Frequently Asked Questions
What Does A Typical Appointment With An ENT Specialist involve?
A visit to an ENT specialist or otolaryngologist is different from an average visit to your GP, as the specialist may use instrumentation to allow better visualization of difficult areas.
Outlined below is what to expect from a general ENT visit, however, the consultation and procedures performed will vary dependent on the symptoms and potential problems requiring investigation.
Typically, questions are asked about complaints, relevant past medical history and medication (always bring a current list with you). This is followed by a thorough examination to identify the problem and decide on further management.
The ears are examined by using an instrument called an otoscope, this allows for the identification of normal landmarks and abnormalities. This instrument is made with an illuminating handheld light source with a small amount of magnification attached to it.
Occasionally, the eardrum and canal need to be viewed under magnification and a microscope can be used to provide this. The microscope allows for a more precise view of the ear structures and the use of suction if necessary, to remove wax or debris from an ear canal.
To look at the front of the nose, a simple tool called a nasal speculum together with illumination from a headlight is used to visualize the anatomy and possible abnormalities. In many cases, a flexible instrument called a fiberoptic scope might be used to inspect the nose and throat more thoroughly.
An external examination of the neck is not uncommon to feel for any glands or pathology. This is undertaken manually feeling the different areas of the neck in a methodical fashion. The oral cavity is thoroughly examined often with a tongue depressor and good illumination to visualize the tongue and tonsillar area. It is not uncommon to visualize the back of the nose, pharynx, larynx (voice box) and the vocal cords with a flexible naso-laryngoscope.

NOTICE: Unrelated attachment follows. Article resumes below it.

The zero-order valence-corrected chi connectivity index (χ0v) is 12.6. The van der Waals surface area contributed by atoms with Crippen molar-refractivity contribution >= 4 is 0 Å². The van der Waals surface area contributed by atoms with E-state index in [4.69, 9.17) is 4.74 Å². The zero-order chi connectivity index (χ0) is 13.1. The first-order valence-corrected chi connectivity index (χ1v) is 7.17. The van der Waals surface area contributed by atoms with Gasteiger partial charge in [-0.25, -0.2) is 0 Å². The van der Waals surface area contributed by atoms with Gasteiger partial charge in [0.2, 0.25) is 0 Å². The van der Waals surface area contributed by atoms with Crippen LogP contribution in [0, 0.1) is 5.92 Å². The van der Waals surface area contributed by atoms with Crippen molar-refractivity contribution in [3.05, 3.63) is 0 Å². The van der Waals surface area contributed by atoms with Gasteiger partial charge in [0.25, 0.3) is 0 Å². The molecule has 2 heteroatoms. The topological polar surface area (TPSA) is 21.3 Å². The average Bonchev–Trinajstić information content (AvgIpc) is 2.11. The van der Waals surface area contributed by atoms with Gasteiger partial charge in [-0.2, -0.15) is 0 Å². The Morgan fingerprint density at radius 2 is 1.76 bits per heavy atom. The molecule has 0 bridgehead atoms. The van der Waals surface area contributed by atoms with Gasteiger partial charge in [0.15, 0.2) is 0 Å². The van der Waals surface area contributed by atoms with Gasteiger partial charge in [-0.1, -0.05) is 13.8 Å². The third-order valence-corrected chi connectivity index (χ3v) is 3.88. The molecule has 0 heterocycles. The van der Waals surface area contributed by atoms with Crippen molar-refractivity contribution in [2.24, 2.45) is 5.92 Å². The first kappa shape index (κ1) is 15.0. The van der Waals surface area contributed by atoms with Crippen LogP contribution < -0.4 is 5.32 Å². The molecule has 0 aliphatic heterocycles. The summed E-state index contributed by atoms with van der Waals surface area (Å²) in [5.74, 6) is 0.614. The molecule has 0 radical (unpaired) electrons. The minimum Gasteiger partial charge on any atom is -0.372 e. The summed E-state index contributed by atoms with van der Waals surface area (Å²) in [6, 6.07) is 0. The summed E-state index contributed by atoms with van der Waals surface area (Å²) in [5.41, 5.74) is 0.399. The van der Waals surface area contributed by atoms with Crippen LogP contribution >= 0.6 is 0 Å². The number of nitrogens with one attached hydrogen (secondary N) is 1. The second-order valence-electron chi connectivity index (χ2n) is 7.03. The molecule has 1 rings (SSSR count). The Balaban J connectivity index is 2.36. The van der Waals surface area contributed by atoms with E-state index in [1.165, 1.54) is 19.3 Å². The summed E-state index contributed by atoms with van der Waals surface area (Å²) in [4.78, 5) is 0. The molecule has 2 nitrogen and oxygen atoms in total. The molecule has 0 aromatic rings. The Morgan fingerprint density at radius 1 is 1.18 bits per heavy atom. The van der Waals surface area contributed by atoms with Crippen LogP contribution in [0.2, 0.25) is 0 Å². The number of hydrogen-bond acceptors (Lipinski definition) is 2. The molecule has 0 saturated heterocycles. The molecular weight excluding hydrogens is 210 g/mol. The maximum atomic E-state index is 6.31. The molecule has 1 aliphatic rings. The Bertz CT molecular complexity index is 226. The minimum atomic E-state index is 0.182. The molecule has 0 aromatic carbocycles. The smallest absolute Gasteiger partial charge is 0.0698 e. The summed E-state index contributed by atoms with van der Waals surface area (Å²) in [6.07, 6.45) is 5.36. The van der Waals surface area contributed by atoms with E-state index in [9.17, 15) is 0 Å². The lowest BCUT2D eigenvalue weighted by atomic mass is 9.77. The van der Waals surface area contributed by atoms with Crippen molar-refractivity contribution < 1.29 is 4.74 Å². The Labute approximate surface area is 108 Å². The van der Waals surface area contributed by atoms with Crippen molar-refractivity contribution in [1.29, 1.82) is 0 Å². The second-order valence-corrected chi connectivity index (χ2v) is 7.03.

Why Do I Need A Hearing Test?
A hearing test, or audiogram, is an important part of your visit. A hearing test helps answer three important questions:
- Do you have hearing loss?
- What is causing your hearing loss?
- What is the best way to improve your hearing?
Along with the physical examination of your ears that will be performed during your visit, the hearing test provides important data to create a more thorough plan of care for you.
Disease or problem specific questions:
Why do some children get mucus or “fluid” collection in the ear?
Mucus is normally present in all ears but this drains by way of the eustachian tube to the back of the nose. This tube also maintains the air in the middle ears that give the sensation of a “pop” when you yawn, chew or try blow air into your ears.
This tube is however the main problem in that it may become blocked and not allow air in or fluid to drain out, this would then result in fluid collecting in the ear. This causes hearing loss and pressure on the ears. In children this tube is also more horizontal and short which predisposes it to repeated fluid build up.
Does mucus or fluid build up predispose to ear infections?
Yes it can. Residual fluid provides an excellent growth medium for organisms that may creep up the Eustachian tube from the nose. The adenoids lie in close proximity to the opening of the Eustachian tube at the back of the nose and may obstruct the tube resulting in fluid build up along with organisms originating from the adenoids moving up the tube. It will obviously occur more often in winter with the frequent upper respiratory infections.
Is there no medication which can open up the eustachian tube?
Nothing is really guaranteed but a short dose of oral cortisone and/or nasal steroid spray which is absolutely safe is always worth a try.
What are grommets?
They are small ventilation tubes that allow ventilation of the middle ear and drainage of fluid. They’re inserted through the incision made in the eardrum after all the mucus has been sucked out and function as a surrogate of the eustachian tube.
Swimming and Grommets
This is a controversial question but recent evidence in the literature suggest that there is little difference in those children with grommets who avoided water and those who did not. This suggests that children be allowed to swim without restriction but if they fall into that small group where the ears are a problem with grommets then ear plugs or similar material are needed.